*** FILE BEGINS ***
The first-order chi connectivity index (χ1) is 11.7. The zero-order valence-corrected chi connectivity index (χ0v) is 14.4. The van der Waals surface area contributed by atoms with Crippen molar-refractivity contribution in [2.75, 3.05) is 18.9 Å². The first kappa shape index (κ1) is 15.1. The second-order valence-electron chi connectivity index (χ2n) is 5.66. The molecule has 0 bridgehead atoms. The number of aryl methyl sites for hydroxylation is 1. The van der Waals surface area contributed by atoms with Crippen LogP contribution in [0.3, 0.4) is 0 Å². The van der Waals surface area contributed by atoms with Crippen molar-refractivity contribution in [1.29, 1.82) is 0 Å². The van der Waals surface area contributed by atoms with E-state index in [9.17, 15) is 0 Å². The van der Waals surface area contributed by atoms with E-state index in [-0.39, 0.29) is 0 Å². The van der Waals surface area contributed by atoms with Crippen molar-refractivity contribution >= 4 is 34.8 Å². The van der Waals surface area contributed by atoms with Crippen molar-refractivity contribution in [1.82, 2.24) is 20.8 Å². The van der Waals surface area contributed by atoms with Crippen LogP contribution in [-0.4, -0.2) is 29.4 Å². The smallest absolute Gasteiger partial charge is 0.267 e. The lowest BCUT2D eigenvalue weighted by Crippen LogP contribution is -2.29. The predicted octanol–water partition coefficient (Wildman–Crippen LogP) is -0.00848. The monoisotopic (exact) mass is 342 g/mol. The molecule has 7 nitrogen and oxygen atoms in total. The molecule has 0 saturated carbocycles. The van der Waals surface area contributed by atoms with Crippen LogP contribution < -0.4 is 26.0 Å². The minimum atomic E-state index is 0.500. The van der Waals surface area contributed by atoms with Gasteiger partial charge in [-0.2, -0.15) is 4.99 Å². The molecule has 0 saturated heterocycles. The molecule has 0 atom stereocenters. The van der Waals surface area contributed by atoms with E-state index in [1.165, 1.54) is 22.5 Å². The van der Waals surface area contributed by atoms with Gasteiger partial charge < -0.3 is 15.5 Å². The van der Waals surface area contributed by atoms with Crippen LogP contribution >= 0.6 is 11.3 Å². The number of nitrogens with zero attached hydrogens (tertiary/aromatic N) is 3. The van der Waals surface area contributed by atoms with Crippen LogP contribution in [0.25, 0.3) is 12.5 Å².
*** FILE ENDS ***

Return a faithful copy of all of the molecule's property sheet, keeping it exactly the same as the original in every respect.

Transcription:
The first-order chi connectivity index (χ1) is 11.7. The zero-order valence-corrected chi connectivity index (χ0v) is 14.4. The van der Waals surface area contributed by atoms with Crippen molar-refractivity contribution in [2.75, 3.05) is 18.9 Å². The first kappa shape index (κ1) is 15.1. The second-order valence-electron chi connectivity index (χ2n) is 5.66. The molecule has 0 bridgehead atoms. The number of aryl methyl sites for hydroxylation is 1. The van der Waals surface area contributed by atoms with Crippen LogP contribution in [0.3, 0.4) is 0 Å². The van der Waals surface area contributed by atoms with Crippen molar-refractivity contribution in [1.29, 1.82) is 0 Å². The van der Waals surface area contributed by atoms with E-state index in [9.17, 15) is 0 Å². The van der Waals surface area contributed by atoms with E-state index in [-0.39, 0.29) is 0 Å². The van der Waals surface area contributed by atoms with Crippen molar-refractivity contribution >= 4 is 34.8 Å². The van der Waals surface area contributed by atoms with Crippen molar-refractivity contribution in [1.82, 2.24) is 20.8 Å². The van der Waals surface area contributed by atoms with Crippen LogP contribution in [-0.4, -0.2) is 29.4 Å². The smallest absolute Gasteiger partial charge is 0.267 e. The lowest BCUT2D eigenvalue weighted by Crippen LogP contribution is -2.29. The predicted octanol–water partition coefficient (Wildman–Crippen LogP) is -0.00848. The monoisotopic (exact) mass is 342 g/mol. The molecule has 7 nitrogen and oxygen atoms in total. The molecule has 0 saturated carbocycles. The van der Waals surface area contributed by atoms with Crippen LogP contribution < -0.4 is 26.0 Å². The minimum atomic E-state index is 0.500. The van der Waals surface area contributed by atoms with Gasteiger partial charge in [-0.2, -0.15) is 4.99 Å². The molecule has 0 saturated heterocycles. The molecule has 0 atom stereocenters. The van der Waals surface area contributed by atoms with E-state index in [1.165, 1.54) is 22.5 Å². The van der Waals surface area contributed by atoms with Gasteiger partial charge < -0.3 is 15.5 Å². The van der Waals surface area contributed by atoms with Crippen LogP contribution >= 0.6 is 11.3 Å². The number of nitrogens with zero attached hydrogens (tertiary/aromatic N) is 3. The van der Waals surface area contributed by atoms with Crippen LogP contribution in [0.25, 0.3) is 12.5 Å².